Feverfew has always been regarded as a medicinal herb. Its very name implies a cure for fevers and folk healers used it for this. Feverfew has been evaluated scientifically, and, though it doesn't reduce fevers, it was found to be an antispasmodic. It prevents the spasms in small blood vessels that are known to be the immediate cause of migraines. The chief active ingredient has been isolated, and might, someday, lead to a pure extract. Additional clinical studies have found that feverfew can stop vomiting and relieve nausea, while improving digestion. Other studies have reported: relief from asthma attacks; promotion of restful sleep; and relief from the inflammation, and thus the pain, of arthritis.
British researchers tested feverfew on migraine sufferers and found that 7 out of 10 reported either fewer or less painful migraines. Some people reported that feverfew helped with depression as well, though not having migraines might account for this effect. The leaves of the plant are ingested, and the most frequent potential side effect was mouth ulcers, and use should be discontinued if thid happens.
There are commercial tinctures of feverfew available, or it can be grown at home...
Feverfew is easy to grow in the US and Europe, as it is a relative of the mint family. It grows as a tall (12-24" or more) bushy plant, which displays a multitude of small white flowers, reminiscent of small daisies. Once planted, it will spread by self seeding and sending out runners. It emerges in the spring, and will continue to grow and bloom all summer if flowers are pinched back.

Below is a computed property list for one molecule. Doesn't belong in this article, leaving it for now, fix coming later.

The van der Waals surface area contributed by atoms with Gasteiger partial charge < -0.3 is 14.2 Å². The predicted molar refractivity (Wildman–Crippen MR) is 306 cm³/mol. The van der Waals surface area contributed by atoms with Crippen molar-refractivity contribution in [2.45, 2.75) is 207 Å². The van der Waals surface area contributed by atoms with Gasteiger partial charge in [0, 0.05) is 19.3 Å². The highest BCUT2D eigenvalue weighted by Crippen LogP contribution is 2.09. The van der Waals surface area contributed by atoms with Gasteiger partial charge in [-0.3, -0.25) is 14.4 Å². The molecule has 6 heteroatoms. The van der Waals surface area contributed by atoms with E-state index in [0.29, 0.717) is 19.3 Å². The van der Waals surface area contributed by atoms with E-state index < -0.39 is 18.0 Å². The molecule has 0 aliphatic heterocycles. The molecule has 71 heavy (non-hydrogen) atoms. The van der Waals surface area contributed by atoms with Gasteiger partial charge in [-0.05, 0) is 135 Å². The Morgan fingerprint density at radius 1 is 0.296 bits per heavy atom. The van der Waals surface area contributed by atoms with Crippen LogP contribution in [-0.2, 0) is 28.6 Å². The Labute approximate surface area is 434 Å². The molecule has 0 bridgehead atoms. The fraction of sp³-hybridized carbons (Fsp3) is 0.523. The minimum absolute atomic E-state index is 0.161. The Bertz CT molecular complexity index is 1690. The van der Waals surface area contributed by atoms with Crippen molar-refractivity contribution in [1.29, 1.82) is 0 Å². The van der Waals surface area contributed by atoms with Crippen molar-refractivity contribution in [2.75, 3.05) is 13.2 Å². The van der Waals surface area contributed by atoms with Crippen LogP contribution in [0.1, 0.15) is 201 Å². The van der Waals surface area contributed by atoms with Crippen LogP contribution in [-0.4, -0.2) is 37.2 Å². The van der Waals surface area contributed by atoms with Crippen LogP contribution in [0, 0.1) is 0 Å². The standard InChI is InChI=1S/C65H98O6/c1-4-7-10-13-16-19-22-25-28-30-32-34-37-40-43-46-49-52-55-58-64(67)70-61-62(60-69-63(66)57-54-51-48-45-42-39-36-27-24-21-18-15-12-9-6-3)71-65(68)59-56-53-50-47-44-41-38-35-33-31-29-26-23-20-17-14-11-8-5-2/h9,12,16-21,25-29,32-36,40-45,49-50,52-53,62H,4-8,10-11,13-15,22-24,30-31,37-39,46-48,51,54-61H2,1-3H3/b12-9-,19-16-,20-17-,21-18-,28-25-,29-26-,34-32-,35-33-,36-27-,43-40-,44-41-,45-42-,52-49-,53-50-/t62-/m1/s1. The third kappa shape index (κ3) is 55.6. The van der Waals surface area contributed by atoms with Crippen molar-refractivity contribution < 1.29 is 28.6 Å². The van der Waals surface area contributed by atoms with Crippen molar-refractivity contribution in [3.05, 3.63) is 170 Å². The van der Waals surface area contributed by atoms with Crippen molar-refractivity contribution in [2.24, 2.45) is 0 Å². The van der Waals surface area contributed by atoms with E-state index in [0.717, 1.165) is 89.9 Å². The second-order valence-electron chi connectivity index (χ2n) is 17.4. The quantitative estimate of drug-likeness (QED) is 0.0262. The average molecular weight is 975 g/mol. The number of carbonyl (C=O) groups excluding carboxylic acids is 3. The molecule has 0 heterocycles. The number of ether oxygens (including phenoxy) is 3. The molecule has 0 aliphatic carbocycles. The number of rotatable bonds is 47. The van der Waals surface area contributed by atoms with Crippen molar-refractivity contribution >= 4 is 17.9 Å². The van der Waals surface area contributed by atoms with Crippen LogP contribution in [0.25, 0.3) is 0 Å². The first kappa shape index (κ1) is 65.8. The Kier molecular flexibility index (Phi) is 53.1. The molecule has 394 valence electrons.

To use medicinally, eat 1 medium sized leaf per day. There are very few recipes for feverfew available. You may want to try putting it into a tossed salad, along with other fresh herbs. Another approach would be to sprinkle chopped feverfew leaves on top of marinara sauce. It could be made into pesto, using your favorite nuts.
In summary, the potential benefits of feverfew are many, and this important natural herbal remedy should not be overlooked as a treatment for many common health problems. If additional information about feverfew is required, you may want to try "Googling" this term. There should be a wealth of information available on the internet.
If your garden center does not carry feverfew plants, these online sites can provide them: